Researchers have developed various assembly approaches, including self-assembly and electric/magnetic field directed assembly, to build diverse colloidal matters. These techniques feature high throughput but with limited structural configurations. Specifically, some of the techniques highly rely on the physical performance of the colloidal particles. In new work, researchers have developed a versatile colloidal assembly strategy - termed opto-thermophoretic assembly (OTA) - to build artificial colloidal matter in a wide range of colloidal materials, sizes, and shape.
The implantation of orthopaedic devices is associated with a high risk of post-operative complications that increases substantially with each revision surgery. Researchers now have proposed a two-pronged strategy to address this outstanding clinical problem by combatting infections and providing bioactivity for titanium implants. Their nanostructured surfaces simultaneously are highly antimicrobial as well as bioactive - the goal of combining both functions without inducing cytotoxicity has thus far proved elusive.
Molecular ferroelectrics are highly desirable as they are environmentally friendly, light-weight, and high spontaneous polarized. Though intensive studies have been focused on molecular ferroelectrics, very few researchers have tried to address the issue of thin film growth. An international research team now presents the first report on the preparation of high-quality large area MOFE films using in-plane liquid phase growth. With this approach, different kinds of novel ferroelectric films can be grown for potential practical applications such as temperature sensing, data storage, actuation, energy harvesting and storage.
Due to their unique interlayer coupling and optoelectronic properties, van der Waals heterostructures are of considerable interest for the next generation nanoelectronics. Conventional 2D heterostructures usually are composed of two layers of opposite charge carrier type using inorganic materials. One of the challenges when creating 2D heterostructures is the painstaking stacking of the individual components on top of each other. Researchers have now found, for the first time, that there can also be charge transfer (CT) induced interfacial coupling between two different pairs of organic CT layers.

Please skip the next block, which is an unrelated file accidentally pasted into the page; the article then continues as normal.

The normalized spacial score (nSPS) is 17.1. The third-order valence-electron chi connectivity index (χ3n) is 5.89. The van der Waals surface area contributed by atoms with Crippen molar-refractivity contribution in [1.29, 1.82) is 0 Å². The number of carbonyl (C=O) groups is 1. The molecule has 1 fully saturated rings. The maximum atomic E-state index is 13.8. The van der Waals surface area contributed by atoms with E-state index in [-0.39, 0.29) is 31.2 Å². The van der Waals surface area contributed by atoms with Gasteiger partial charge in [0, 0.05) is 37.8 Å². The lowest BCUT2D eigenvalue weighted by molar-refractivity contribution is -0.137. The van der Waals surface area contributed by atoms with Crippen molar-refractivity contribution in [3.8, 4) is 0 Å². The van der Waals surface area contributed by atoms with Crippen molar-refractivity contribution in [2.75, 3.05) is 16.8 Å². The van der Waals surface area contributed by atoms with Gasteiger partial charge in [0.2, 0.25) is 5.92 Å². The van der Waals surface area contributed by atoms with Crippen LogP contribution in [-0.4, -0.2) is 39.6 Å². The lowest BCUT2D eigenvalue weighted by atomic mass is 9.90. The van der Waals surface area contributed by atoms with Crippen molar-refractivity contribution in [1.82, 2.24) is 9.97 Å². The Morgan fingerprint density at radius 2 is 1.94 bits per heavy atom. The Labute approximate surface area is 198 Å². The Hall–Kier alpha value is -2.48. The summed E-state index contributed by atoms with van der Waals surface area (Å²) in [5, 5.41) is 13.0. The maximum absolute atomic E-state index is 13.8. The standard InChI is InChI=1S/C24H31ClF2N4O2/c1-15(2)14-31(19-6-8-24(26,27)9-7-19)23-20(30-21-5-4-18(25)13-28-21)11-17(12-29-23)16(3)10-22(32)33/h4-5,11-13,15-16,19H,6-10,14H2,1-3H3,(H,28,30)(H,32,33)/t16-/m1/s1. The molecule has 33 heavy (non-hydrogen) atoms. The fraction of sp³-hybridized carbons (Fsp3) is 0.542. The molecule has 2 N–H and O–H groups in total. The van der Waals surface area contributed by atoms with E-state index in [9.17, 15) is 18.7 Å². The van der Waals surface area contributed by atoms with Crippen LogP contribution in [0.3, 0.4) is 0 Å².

Quasi-periodic and random patterns in nature can exhibit extraordinary functions, such as iridescent color in bird wings, strong adhesion in gecko feet, and water repellency from lotus leaves. However, nature-inspired 3D nanostructures can be prohibitively expensive to make using modern nanoscale manufacturing processes. In new work, researchers a design approach integrated with scalable nanomanufacturing that can rapidly optimize and fabricate quasi-random photonic nanostructures.
Chiral metamaterials with strong chiroptical properties are an interesting new platform for optical signal modulation. Although plasmonic super chiral fields have been successfully applied to detect the chiral structures of proteins, it has remained challenging to detect the structural handedness of drug molecules due to their small size and thinner film adsorbed on the surface of metamaterials. Researchers now have reported a new type of plasmonic chiral metamaterial by stacking two layers of identical achiral gold nanohole arrays into moire patterns.
Three-dimensional (3D) printing, also known as additive manufacturing, is a fabrication method that creates structures from digital models. Unlike conventional fabrication methods, 3D printing processes are bottom-up fabrication methods which are based on the incremental addition of layers of materials. Recently, 3D-printing has also been shown to be advantageous to catalytic applications since a printing approach can achieve better control of the fine structure of the target material. It is expected that 3D printing fabrication will provide new solutions for preparing catalysts with new structures in a more economical and energy-efficient way.
Sometimes nanoscale diamonds contain a specific type of impurity: a single nitrogen atom where a carbon atom should be, with an empty space right next to it, resulting from a second missing carbon atom. This nitrogen-vacancy (NV) impurity gives each nanodiamond special optical and electromagnetic properties. Nitrogen vacancy centers in nanodiamonds require a method to manipulate their electron spin orientations physically. Recent work demonstrates a general active NV system: Nanodiamond swimmers that self-propel.